Aside from these cultural reasons, being gay in China's countryside is difficult for practical reasons. Hu said that in rural areas, having children is essential to ensure that you have someone to look after you in your old age, as the provision of private or government-funded nursing homes is meager.

A supermarket employee surnamed Luo, from a village in Guangdong Province, chose to move to Shanghai due to these pressures. When his mother found out that he was gay in 2012, she wasn't concerned. In fact, she seemed to content to ignore it and still wanted him to get married and have children.

Luo said this reaction was caused by the fact that most people haven't even heard of homosexuality in rural areas. His mother also believed that her son was "sick" and asked him to see a psychologist. When Luo refused, she started trying to set him up with different women. "She didn't want to discuss the matter," Luo said.

Gradually, his situation has improved. He took his mother to a support group meeting to share her experiences and hear what other families had to say. Eventually, she has made peace with her son's lifestyle. His father, however, is still in the dark.

"When you live in a rural area, most people think you should have a family, have a child, and that if you don't you'll grow old alone," Luo said. "So if you say you are with a man, people think that there's no way it could work out."

Securing their future

Due to these types of concerns over her son's future, and with the absence of any official legal status for gay couples, Yebin's mother came up with the idea that the couple should sign a contract.

"I've thought this through. I've got two houses, one for Yebin and one for Yebin's brother," she said. "I want Yebin and Anwei to stay together."

Anwei and Yebin drafted the contract. They share the house and the money they've earned, and if one of them dies the other can keep the property. Yebin's nephews will help them in their old age if they do not have any children in the future. And if they split up and Anwei wants to go back to Xinjiang, the couple will sell the house and Anwei can take some of the proceeds.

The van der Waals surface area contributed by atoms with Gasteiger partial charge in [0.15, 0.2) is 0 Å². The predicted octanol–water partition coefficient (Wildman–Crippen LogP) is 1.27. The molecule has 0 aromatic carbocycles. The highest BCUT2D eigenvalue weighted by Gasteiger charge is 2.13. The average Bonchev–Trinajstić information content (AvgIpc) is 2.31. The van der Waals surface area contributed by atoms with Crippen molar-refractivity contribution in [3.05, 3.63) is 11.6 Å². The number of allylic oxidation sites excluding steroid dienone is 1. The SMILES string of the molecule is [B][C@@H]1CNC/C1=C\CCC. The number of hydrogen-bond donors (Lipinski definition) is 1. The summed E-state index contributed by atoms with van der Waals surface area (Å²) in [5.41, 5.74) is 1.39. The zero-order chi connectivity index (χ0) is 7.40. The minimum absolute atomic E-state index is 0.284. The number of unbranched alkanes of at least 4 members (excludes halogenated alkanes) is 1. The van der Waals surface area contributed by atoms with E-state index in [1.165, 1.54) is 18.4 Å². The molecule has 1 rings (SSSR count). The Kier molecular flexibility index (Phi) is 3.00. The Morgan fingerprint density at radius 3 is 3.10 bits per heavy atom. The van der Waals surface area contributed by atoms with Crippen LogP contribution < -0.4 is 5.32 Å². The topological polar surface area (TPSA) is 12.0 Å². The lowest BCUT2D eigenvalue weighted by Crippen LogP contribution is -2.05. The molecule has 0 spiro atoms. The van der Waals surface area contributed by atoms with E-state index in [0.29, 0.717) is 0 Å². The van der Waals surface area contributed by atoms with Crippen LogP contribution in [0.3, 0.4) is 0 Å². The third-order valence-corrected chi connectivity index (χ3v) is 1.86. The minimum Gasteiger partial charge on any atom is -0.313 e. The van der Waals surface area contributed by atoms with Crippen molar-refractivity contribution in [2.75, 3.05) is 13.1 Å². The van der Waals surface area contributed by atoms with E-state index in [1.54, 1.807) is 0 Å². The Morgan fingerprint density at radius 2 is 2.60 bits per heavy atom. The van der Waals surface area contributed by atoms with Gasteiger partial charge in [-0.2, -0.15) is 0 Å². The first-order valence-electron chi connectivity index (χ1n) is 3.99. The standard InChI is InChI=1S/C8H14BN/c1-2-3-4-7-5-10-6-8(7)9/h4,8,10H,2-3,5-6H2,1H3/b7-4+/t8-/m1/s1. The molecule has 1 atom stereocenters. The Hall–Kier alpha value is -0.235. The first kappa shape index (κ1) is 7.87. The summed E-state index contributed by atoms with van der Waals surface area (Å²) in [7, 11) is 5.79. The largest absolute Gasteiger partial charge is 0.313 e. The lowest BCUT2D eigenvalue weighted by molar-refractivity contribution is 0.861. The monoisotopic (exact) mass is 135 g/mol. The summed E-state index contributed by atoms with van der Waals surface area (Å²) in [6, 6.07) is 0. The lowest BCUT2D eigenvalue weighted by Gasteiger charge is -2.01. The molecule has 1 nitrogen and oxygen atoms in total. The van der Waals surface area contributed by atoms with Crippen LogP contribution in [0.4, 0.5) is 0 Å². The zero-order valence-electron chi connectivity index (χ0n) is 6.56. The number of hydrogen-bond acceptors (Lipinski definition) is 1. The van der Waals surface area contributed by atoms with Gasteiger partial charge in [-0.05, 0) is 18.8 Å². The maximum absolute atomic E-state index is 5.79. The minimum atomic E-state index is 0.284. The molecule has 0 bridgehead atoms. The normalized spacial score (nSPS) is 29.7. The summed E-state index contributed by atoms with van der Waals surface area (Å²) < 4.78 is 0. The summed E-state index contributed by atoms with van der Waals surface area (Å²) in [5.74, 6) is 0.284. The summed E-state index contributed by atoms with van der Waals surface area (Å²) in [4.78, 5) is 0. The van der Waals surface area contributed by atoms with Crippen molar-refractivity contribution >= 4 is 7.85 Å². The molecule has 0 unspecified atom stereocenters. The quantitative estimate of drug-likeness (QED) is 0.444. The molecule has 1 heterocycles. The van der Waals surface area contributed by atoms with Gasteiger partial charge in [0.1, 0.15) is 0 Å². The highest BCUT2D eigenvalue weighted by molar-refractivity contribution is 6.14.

This kind of guaranteed stability and acceptance is rare among gay couples in China's countryside. Yebin says that he has achieved this situation through communicating with his family and helping them understand what being gay is really about.

Yebin's mother has even become something of a gay rights advocate, telling Yebin that he can bring by any gay people or their parents to meet her if they are having problems and that she will help guide them.

Hu thinks the society's attitude toward homosexuality has improved over recent years. He has seen more and more people coming out of the closet, and many parents, like Yebin's mom, starting to help others in the same situation and sharing their experiences on television.

Yebin says he's happy to show others how it worked out between him and Anwei, as it may help others to come out. After their story was reported in the media, the couple became well-known in the region. Some people drove from nearby villages and acted as though they wanted to buy things at their shop, but their real purpose was to get some good gossip material.

But in the end, Yebin says he hopes people realize that being gay is no big deal.

"We are nothing special, we are just trying to live our lives," he said.


Newspaper headline: Coming out in the country